Monday, August 19, 2013

The Fight for Joy

Please welcome guest author Ian Busko! Ian is a software developer, and he blogs at Blood on the Altar. He loves scripture, Biblical preaching, and lolcats.  Enjoy this vulnerable post, and may it encourage you to fight for joy in Christ!

I am a Christian. I walk with Jesus and talk to Him every day. Two years ago, I preached on the duty and delight of following Jesus. My sole mission is to remind people that Jesus is better than anything else they can imagine.

Confession: I feel like a hypocrite. After this self-exalting and  religious-sounding boast, my private life is characterized by depression and struggling to believe the gospel. Some days I wake up. Some days I wish I hadn't. Some days I run to God, others I run from him. It happens. I feel like I live in a pit, trapped by my own emotions.

In my struggle, I feel completely alone.

Which is not true, unless, of course, Paul is a liar.

The Christian worldview gives us reason for rejoicing. While it does reveal that we are more sinful than we could ever hope, it boldly proclaims that we are more loved than we can ever imagine. The God of grace is not only with us, but is making all things new. "This light momentary affliction is preparing us for an eternal weight of glory beyond all comparison. (2 Cor. 4:17)."

It often feels like a struggle to believe that I should be rejoicing. Life is hard. I sin. Other people sin against me. I make bad choices. Other people make bad choices for me. I can't think of a single person I've that I haven’t let down. Some days big things happen, other days the little things seem big. There is a real fight to be joyful in God.

Too often, I go to God to feel better. What if that isn't God's plan for the suffering?

Too often we try to bandage the pain. When we do this, we ignore the chance to grapple with God and our own hearts. Scripture paints a vivid  picture of this fight in Psalm 42.

In the beginning of the Psalm, the psalmist longs for the day that he will again see the goodness of God. "All the day long, my tears have been my food!" is his cry. "Why are you cast down, O my soul, and why are you in turmoil within me?" is his refrain. After he's done here, he keeps going for another full Psalm.

But he doesn't stop there. He isn’t content in being upset.
He's fighting for joy in The Lord.

After his lament, he goes on to remind himself of the character of God. In verses 6 and 7, he writes that his soul is cast down, THEREFORE he will remember God and his mighty works, his awesome power, and his steadfast love. While he certainly hasn't climbed back out of the pit, his refrain has changed: "hope in God; for I shall again praise him, my salvation and my God."

This should be our goal as well. While we may or may not feel joyful, we have a tremendous opportunity to shut up and listen to the truth. We must learn to meditate on the character of God. We can fight to find joy in God.

Ultimately, this fight is an opportunity to know Jesus. He experienced trials. He faced temptation. He poured out his life for others, expecting nothing in return. He endured the cross, despising the shame, for the joy set before Him. His joy, the goal of everything he worked and suffered for, was our redemption. It's personal.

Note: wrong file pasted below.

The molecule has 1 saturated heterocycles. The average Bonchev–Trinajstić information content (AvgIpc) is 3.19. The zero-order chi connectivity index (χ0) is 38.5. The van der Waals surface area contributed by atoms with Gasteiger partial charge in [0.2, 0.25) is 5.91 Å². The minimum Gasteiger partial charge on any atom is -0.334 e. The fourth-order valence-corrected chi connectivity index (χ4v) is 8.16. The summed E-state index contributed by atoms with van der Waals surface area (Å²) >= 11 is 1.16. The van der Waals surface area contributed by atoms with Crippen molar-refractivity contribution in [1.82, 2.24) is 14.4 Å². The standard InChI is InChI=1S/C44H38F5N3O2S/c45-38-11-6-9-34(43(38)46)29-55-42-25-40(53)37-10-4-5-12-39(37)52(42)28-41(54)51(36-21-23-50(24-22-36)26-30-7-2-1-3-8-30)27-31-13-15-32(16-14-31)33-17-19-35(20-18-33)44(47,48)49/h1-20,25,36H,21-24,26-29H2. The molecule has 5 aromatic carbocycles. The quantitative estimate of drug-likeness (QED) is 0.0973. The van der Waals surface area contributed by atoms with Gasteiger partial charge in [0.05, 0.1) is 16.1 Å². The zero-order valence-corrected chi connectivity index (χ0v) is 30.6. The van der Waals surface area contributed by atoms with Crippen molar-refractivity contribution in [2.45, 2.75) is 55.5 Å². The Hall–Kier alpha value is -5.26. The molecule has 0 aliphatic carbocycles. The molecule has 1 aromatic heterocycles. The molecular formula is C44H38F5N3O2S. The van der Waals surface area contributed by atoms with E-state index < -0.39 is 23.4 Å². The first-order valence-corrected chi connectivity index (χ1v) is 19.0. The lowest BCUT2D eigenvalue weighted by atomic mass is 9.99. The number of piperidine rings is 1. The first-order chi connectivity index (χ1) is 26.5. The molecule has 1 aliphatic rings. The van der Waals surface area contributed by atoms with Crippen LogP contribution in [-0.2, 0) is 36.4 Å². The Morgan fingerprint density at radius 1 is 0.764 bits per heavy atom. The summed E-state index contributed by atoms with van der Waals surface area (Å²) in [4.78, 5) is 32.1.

For us, the fight for joy involves a lot of hanging on and waiting for God to show up.

If you feel like life right now is a fight for joy, I have found the following to be helpful:
  1. Don't stay silent (Colossians 1:24, James 5:16, Galatians 6:2). Use discretion, but don't let feelings of isolation become a self-fulfilling prophecy. When Paul said that we fill up what is lacking in the sufferings of Christ, I believe he meant that we as a body could relate in specific sufferings that Jesus didn't endure, like divorces, break-ups, financial failures, homework, or broken smartphones.
  2. Don't rely on your own strength (2 Cor. 12:9-10). At the end of the day, you may succeed and you may fail. Either way, God is working things out for your good and His glory. Being prideful and being 'right' might bring momentary comfort, but it won't help you find real, lasting joy.
  3. Remember the gospel (Romans 8:1, 2 Cor. 4:16-18). You are saved by Jesus and His faithfulness alone. Your destiny is eternal, this suffering is temporal. 
If you feel like this is a joyful season, praise God! But also, think about doing some of the following:
  1. Bear the burdens of others (Galatians 6:1-5, Romans 12:15). If your spiritual life is full of joy, try listening to someone who isn't feeling so joyful. Encourage them. But mainly listen. This will also benefit you later when it is your turn to need help.
  2. Meditate on the promises of God (Psalm 119:9-16, Psalm 16, 63). Life won’t always be easy, and if you don’t prepare then you will be in for an unpleasant surprise.
In closing, if you have the time, I'd also recommend taking some time to read and meditate on Psalm 88. I believe this is the penultimate psalm of suffering, but it is also the psalm that most accurately portrays the suffering of Christ on the cross that ultimately sealed God's promises for you and I, if you are in Christ. And if you aren't, I'd recommend jumping on the boat.